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"We should therefore look for ways to inspire and support the refugee community"

November 23, 2018
topic:Refugees and Asylum
tags:#Central African Republic, #human rights, #Anti Balaka, #Africa Film Festival, #refugees
located:Central African Republic
by:Bob Koigi
In Bangui, the Central African Republic capital, hundreds of thousands of residents live in fear as sporadic conflicts flare up, leaving a trail of death.

When the war broke out in 2013, occasioned by a bloody feud between the predominantly Muslim Seleka rebel group and the Anti Balaka faction made of Christian fighters, mayhem was visited upon the city as gangs beheaded, murdered and raped citizens.

Thousands fled the country, but to those who had no means, they bundled themselves together at the country’s main airport which was deemed safe due to the presence of UN and French soldiers. It formed the largest camp accommodating over 100,000 people initially who were living in dilapidated tents set up a stone’s throw from the runway.

And while the warring factions later called a cease-fire residents refused to go back to their homes. But having lived for over three years in the camp, residents overcame misery and despair to establish small businesses and schools, allowing them to get back on their feet.

From shoe making enterprises, restaurants, mechanics’ workshops, pig farm, salons, film screening and even motor taxis, business was booming with the camp acquiring the name “tent city”. For recreational activities, they would engage in wrestling, football and dance.

It gave the refugees a sense of normalcy and provided them with an easier escape route from their miseries.

A modest school, made of ramshackle tents was set up and despite having twice as many pupils as it had intended it provided a source of solace to children. Occasionally, however, it would get vandalised by criminals.

Still, the refugees soldiered on and even told the story of their resilience and resolve to overcome the fear of violence in a documentary christened Zone III which was named after one of the busiest camps at the airport. It is a story of people who get to the camp with nothing, brave harsh conditions to build their lives and provide for their children.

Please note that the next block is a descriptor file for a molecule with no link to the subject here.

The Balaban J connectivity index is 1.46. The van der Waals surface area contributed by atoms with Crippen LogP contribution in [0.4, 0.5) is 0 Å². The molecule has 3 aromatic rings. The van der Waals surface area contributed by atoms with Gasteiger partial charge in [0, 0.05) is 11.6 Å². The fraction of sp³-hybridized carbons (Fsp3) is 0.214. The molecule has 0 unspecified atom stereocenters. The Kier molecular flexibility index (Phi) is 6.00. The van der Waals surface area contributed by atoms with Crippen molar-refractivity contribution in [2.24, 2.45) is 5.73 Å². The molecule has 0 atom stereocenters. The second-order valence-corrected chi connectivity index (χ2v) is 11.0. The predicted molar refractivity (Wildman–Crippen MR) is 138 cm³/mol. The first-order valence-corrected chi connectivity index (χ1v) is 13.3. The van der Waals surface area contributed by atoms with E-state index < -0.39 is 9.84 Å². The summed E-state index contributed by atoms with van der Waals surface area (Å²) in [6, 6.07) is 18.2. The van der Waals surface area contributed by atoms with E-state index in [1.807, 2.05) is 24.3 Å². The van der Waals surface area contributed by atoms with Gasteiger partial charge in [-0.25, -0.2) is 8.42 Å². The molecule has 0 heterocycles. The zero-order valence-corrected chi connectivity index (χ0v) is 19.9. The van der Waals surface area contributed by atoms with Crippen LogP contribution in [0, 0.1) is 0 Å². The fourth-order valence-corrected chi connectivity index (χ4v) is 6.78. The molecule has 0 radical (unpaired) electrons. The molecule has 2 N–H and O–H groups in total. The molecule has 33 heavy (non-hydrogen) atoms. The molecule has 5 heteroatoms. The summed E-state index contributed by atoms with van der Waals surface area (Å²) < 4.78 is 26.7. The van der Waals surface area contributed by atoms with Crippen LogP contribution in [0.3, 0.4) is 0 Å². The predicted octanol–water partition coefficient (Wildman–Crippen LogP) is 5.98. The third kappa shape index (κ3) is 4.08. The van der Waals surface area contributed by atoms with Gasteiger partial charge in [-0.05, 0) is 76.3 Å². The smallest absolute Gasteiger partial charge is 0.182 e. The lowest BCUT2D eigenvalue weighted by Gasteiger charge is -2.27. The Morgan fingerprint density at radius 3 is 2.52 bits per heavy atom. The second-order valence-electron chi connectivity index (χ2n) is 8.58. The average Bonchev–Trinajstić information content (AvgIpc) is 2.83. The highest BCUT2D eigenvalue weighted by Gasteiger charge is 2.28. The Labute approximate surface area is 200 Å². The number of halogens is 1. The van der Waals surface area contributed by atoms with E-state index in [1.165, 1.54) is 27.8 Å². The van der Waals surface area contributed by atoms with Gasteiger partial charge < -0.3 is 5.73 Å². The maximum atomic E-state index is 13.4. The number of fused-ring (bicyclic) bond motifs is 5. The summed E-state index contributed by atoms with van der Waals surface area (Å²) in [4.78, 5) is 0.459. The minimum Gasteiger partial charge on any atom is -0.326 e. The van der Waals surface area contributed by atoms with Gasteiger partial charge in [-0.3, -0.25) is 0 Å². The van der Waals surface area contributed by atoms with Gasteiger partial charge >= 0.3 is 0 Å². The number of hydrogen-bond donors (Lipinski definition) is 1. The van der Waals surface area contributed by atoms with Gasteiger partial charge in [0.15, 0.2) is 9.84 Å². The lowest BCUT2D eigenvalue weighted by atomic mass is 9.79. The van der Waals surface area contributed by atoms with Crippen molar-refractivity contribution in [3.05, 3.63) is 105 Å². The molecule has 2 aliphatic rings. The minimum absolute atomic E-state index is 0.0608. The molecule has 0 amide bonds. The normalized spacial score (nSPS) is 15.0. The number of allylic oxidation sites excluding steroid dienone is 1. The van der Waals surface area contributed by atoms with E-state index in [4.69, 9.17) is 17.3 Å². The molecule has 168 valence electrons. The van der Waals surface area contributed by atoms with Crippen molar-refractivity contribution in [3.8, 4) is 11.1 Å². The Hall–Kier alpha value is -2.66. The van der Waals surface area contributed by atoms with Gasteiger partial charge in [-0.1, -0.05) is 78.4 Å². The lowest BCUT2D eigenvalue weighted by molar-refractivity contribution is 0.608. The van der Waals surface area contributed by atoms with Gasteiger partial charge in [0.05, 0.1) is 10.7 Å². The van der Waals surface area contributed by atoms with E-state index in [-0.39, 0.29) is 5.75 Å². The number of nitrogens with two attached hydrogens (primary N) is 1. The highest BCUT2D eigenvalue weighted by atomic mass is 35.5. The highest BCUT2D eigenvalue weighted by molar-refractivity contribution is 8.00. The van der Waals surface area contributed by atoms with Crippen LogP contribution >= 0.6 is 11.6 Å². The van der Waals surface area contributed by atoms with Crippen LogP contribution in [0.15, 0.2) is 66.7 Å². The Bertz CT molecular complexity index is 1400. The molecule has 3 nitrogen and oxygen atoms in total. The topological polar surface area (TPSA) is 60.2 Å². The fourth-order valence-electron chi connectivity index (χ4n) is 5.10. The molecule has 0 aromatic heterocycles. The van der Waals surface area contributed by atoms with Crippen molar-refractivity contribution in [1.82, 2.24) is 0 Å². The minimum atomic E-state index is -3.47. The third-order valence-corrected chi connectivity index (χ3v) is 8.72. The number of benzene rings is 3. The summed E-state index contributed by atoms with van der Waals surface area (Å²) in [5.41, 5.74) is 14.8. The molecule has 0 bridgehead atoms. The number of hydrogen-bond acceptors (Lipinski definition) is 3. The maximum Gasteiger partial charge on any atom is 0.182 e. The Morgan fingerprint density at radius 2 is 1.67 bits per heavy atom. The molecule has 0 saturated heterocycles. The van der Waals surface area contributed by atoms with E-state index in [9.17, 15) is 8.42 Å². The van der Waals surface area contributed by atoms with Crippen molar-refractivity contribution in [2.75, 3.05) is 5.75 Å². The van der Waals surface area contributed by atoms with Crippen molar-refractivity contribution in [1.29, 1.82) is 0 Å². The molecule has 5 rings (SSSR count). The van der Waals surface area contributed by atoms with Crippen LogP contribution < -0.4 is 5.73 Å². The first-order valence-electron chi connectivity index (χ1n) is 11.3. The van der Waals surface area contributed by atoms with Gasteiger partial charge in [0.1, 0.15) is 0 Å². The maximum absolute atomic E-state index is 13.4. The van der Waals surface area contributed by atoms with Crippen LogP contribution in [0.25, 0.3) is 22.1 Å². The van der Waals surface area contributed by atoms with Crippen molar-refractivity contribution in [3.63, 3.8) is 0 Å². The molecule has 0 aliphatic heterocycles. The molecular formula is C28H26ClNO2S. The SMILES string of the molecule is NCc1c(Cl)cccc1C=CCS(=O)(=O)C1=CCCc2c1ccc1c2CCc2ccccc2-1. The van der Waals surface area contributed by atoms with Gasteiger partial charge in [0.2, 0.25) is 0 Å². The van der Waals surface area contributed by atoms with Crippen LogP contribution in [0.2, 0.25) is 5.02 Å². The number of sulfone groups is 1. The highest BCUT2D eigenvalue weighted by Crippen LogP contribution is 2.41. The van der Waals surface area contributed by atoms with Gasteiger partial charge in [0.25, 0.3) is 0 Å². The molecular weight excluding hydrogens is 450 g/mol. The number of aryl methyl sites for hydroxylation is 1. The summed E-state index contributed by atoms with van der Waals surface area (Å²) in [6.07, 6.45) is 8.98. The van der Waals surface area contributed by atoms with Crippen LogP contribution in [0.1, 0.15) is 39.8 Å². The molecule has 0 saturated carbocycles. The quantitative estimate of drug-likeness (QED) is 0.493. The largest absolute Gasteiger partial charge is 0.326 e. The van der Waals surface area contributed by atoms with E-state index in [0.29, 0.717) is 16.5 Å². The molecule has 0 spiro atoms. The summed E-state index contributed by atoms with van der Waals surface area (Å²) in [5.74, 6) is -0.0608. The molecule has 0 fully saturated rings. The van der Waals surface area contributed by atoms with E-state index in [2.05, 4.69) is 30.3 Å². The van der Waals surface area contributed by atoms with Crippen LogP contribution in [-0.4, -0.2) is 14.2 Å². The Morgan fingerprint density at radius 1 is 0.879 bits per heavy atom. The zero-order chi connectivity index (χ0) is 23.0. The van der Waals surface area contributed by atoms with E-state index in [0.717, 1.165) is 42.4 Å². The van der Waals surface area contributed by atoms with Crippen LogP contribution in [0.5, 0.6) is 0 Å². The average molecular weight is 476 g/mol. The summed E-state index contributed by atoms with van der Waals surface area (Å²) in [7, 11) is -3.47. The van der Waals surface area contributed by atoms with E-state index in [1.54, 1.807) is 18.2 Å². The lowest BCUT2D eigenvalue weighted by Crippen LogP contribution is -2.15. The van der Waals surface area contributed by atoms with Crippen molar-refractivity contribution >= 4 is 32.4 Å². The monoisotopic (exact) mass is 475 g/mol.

So compelling was the documentary that it emerged winner in the Africa Film Festival in the US and has been screened in European Film Festivals while receiving commendation from the global film industry.

In 2017 when relative calm was restored after a truce was brokered between the militia groups, the government demolished the camp in a bid to get people to return to their homes and bolster the safety of the airport.

But even as the United Nations High Commissioner for Refugees, UNHCR, set out to rebuild 4,000 homes to assist the refugees to start life afresh, a majority of those who were living in tent city had already saved enough and have assisted each other in constructing homes. They have continued with the businesses they started at the camp while maintaining their customer base.

Pascal Serra who directed the film now uses the proceeds he gets from screening the documentary to assist people to rebuild their lives.

As the country enjoys some degree of peace, tens of thousands more people are still living in tents spread across the country for fear of fresh attacks. The conflict has been touted as one of the worst in Central and West Africa having left displaced 900,000 people, 60 per cent of who are children and left an approximated 6,000 more dead. To date, some 2.5 million people are in need of humanitarian assistance.

But the triumph of the refugees at the tent city is one of the emerging cases in war-torn countries where those displaced are turning their sorry situations into stories of hope and opportunities from the enterprising refugees of Uganda to the innovative youth in Cameroon. “What we are increasingly seeing in the 21st-century conflicts are refugees who are tired of waiting for aid and support that sometimes is not forthcoming and are therefore looking for small ways to sustain themselves and their families while keeping themselves busy as a way of fighting misery. While all measures should be put in place to ensure no conflict exists we have to be alive to the fact that conflict is part of us. We should, therefore, look for ways to inspire and support the refugee community to assist them to rebuild their lives. The Central African Republic is a classic case study,” said Mark Kutesa a security policy analyst in East Africa.

Article written by:
Bob Koigi
Bob Koigi
Author, Contributing Editor
Central African Republic
Embed from Getty Images
A bloody feud between the predominantly Muslim Seleka rebel group and the Anti Balaka faction made of Christian fighters broke out, the gangs beheaded, murdered and raped citizens.
Embed from Getty Images
Thousands fled the country.
Embed from Getty Images
Having lived for over three years in the camp, residents overcame misery and despair to establish small businesses and schools, allowing them get back on their feet.
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